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National parks need maintenance

This week is National Park Week, a celebration of some of the most distinguished historic sites, monuments and beautiful landscapes offered by our vast country. It is also a time to reflect on the wonderful experience our parks provide millions o...

This week is National Park Week, a celebration of some of the most distinguished historic sites, monuments and beautiful landscapes offered by our vast country. It is also a time to reflect on the wonderful experience our parks provide millions of visitors and the economic support they offer to thousands of gateway communities across our country.

Unfortunately, now also is the time to recognize that our treasured national parks are in serious danger.

For years, the National Park Service has been unable to perform scheduled maintenance on national park facilities due to insufficient and irregular congressional funding. This means that vital park structures - roads, buildings, wastewater and electrical facilities, to name a few - are aging and spiraling into neglect and disrepair. Some parks in Minnesota have gone without any renovations to critical infrastructure for more than 70 years.

The NPS operates a variety of different sites - including national parks, recreation areas, national monuments, historic sites, scenic trails and riverways. As an example, the St. Croix National Scenic Riverway on the Minnesota-Wisconsin border provides a cherished destination for individuals and families to hike, camp, boat, fish and spend time together. However, dilapidated infrastructure is a growing problem, making it difficult for visitors to access these areas in a safe manner. Not only does this negatively affect visitors, but it also leads to a decrease in park visits that affects surrounding communities as well.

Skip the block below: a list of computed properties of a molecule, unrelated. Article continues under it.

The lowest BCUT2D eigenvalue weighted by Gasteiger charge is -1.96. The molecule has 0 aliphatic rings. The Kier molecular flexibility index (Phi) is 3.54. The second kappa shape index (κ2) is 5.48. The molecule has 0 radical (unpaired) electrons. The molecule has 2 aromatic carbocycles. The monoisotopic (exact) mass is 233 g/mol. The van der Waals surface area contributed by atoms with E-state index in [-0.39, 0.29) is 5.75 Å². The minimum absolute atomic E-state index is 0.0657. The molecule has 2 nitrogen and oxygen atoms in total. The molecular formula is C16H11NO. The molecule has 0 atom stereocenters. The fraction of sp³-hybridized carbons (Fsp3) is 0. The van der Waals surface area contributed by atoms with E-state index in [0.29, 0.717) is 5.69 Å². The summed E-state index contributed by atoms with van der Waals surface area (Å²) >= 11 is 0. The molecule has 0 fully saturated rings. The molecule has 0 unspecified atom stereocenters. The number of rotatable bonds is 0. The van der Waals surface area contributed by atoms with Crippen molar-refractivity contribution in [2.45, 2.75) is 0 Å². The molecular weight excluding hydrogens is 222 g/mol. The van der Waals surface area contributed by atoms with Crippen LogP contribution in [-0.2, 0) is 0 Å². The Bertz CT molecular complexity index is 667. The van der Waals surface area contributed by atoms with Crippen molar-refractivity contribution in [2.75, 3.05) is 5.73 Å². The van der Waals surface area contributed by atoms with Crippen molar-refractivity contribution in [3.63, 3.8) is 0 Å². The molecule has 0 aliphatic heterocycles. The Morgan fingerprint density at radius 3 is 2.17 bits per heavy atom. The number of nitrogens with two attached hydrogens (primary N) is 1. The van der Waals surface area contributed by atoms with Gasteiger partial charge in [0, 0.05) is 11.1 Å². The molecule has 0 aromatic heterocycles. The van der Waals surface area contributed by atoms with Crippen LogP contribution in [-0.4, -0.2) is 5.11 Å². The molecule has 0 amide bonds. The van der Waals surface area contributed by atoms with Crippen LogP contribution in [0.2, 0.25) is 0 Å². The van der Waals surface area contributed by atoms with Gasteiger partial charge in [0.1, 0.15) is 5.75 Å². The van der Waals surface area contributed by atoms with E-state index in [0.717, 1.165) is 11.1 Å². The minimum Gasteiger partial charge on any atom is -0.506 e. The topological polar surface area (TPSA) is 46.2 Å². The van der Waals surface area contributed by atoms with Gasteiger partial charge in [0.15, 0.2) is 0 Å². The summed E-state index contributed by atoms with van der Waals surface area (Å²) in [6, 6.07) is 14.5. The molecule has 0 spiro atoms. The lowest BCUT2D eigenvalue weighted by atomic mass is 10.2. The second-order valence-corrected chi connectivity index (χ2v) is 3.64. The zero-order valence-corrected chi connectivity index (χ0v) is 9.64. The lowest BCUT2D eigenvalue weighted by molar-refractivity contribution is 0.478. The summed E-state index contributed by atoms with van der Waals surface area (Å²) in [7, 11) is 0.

National parks are top travel destinations in the United States, and many local communities depend heavily on the revenue they generate. In 2015, more than 840,000 visitors enjoyed Minnesota national park sites every year and visitors' parks support 763 jobs, and contribute nearly $67 million in jobs and commerce for local Minnesotan communities. These revenues help to support local businesses, families and schools.

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Nationwide, our national parks attract roughly 334 million visitors every year, and in 2015, generated $32 billion in national economic output - so their importance is far-reaching. But they need support. In fact, national repair needs total about $12 billion. In Minnesota, parks including Voyageurs, Grand Portage, Pipestone, Mississippi and St. Croix need over $21 million in repairs combined.

These problems are solvable, and Congress needs to take the lead. By passing legislation that addresses park deferred maintenance, by providing dedicated federal funding for the parks, and by creating more public-private collaboration opportunities for park donations, this funding deficit can be eliminated.

This National Park Week, encourage your congressional members to ensure funding to maintain our national parks for our future, to preserve the cultural heritage they represent, and to uphold the principle that our national parks are part of what makes out country great.

Deb Ryun is executive director of the St. Croix River Association, a non-profit whose mission is to protect, restore and celebrate the St. Croix River and its watershed. It is the Friends Group for the St. Croix National Scenic Riverway, your national park. We engage in programs and partnerships that protect the river and connect people to this globally renowned waterway. Information on SCRA programs, events and membership can be found at stcroixriverassociation.org or call (715) 483-3300.

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